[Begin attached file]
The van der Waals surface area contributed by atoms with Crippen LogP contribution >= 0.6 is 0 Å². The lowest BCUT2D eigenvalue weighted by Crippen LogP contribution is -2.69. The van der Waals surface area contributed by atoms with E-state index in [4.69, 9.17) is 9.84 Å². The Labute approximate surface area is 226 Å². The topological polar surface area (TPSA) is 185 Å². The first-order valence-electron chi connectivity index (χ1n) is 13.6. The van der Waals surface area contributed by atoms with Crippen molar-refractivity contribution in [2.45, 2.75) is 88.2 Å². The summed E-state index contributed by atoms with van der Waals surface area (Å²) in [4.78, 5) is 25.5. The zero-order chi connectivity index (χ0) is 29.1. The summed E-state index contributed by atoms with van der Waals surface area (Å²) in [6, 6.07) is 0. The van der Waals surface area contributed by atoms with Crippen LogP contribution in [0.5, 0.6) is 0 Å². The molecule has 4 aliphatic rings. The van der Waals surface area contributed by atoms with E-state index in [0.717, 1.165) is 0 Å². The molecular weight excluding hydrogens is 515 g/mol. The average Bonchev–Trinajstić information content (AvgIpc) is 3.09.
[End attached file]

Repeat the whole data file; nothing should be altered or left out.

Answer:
The van der Waals surface area contributed by atoms with Crippen LogP contribution >= 0.6 is 0 Å². The lowest BCUT2D eigenvalue weighted by Crippen LogP contribution is -2.69. The van der Waals surface area contributed by atoms with E-state index in [4.69, 9.17) is 9.84 Å². The Labute approximate surface area is 226 Å². The topological polar surface area (TPSA) is 185 Å². The first-order valence-electron chi connectivity index (χ1n) is 13.6. The van der Waals surface area contributed by atoms with Crippen molar-refractivity contribution in [2.45, 2.75) is 88.2 Å². The summed E-state index contributed by atoms with van der Waals surface area (Å²) in [4.78, 5) is 25.5. The zero-order chi connectivity index (χ0) is 29.1. The summed E-state index contributed by atoms with van der Waals surface area (Å²) in [6, 6.07) is 0. The van der Waals surface area contributed by atoms with Crippen LogP contribution in [0.5, 0.6) is 0 Å². The molecule has 4 aliphatic rings. The van der Waals surface area contributed by atoms with E-state index in [0.717, 1.165) is 0 Å². The molecular weight excluding hydrogens is 515 g/mol. The average Bonchev–Trinajstić information content (AvgIpc) is 3.09.